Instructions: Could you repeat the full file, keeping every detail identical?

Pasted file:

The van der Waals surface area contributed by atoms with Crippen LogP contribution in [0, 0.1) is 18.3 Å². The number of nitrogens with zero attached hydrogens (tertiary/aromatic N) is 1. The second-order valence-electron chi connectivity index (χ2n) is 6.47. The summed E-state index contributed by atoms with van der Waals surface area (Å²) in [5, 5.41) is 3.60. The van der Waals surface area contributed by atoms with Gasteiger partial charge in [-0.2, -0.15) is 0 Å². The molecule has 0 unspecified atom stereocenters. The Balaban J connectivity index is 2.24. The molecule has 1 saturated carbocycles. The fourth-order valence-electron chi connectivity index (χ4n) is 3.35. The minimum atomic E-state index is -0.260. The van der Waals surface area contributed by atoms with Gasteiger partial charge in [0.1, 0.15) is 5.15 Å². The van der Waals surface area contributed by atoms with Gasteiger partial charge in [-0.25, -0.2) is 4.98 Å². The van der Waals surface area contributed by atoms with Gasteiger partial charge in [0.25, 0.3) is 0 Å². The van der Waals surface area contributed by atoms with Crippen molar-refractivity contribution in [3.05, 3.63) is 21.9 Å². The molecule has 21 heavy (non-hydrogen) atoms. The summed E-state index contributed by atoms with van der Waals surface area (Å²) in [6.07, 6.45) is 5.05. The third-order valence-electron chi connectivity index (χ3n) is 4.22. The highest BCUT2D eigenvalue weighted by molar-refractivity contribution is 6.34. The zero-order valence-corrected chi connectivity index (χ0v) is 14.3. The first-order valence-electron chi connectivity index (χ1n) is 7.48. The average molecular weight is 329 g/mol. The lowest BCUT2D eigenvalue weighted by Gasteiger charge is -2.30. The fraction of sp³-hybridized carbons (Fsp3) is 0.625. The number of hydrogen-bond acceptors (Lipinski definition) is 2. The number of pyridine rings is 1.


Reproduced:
The van der Waals surface area contributed by atoms with Crippen LogP contribution in [0, 0.1) is 18.3 Å². The number of nitrogens with zero attached hydrogens (tertiary/aromatic N) is 1. The second-order valence-electron chi connectivity index (χ2n) is 6.47. The summed E-state index contributed by atoms with van der Waals surface area (Å²) in [5, 5.41) is 3.60. The van der Waals surface area contributed by atoms with Gasteiger partial charge in [-0.2, -0.15) is 0 Å². The molecule has 0 unspecified atom stereocenters. The Balaban J connectivity index is 2.24. The molecule has 1 saturated carbocycles. The fourth-order valence-electron chi connectivity index (χ4n) is 3.35. The minimum atomic E-state index is -0.260. The van der Waals surface area contributed by atoms with Gasteiger partial charge in [0.1, 0.15) is 5.15 Å². The van der Waals surface area contributed by atoms with Gasteiger partial charge in [-0.25, -0.2) is 4.98 Å². The van der Waals surface area contributed by atoms with Gasteiger partial charge in [0.25, 0.3) is 0 Å². The van der Waals surface area contributed by atoms with Crippen molar-refractivity contribution in [3.05, 3.63) is 21.9 Å². The molecule has 21 heavy (non-hydrogen) atoms. The summed E-state index contributed by atoms with van der Waals surface area (Å²) in [6.07, 6.45) is 5.05. The third-order valence-electron chi connectivity index (χ3n) is 4.22. The highest BCUT2D eigenvalue weighted by molar-refractivity contribution is 6.34. The zero-order valence-corrected chi connectivity index (χ0v) is 14.3. The first-order valence-electron chi connectivity index (χ1n) is 7.48. The average molecular weight is 329 g/mol. The lowest BCUT2D eigenvalue weighted by Gasteiger charge is -2.30. The fraction of sp³-hybridized carbons (Fsp3) is 0.625. The number of hydrogen-bond acceptors (Lipinski definition) is 2. The number of pyridine rings is 1.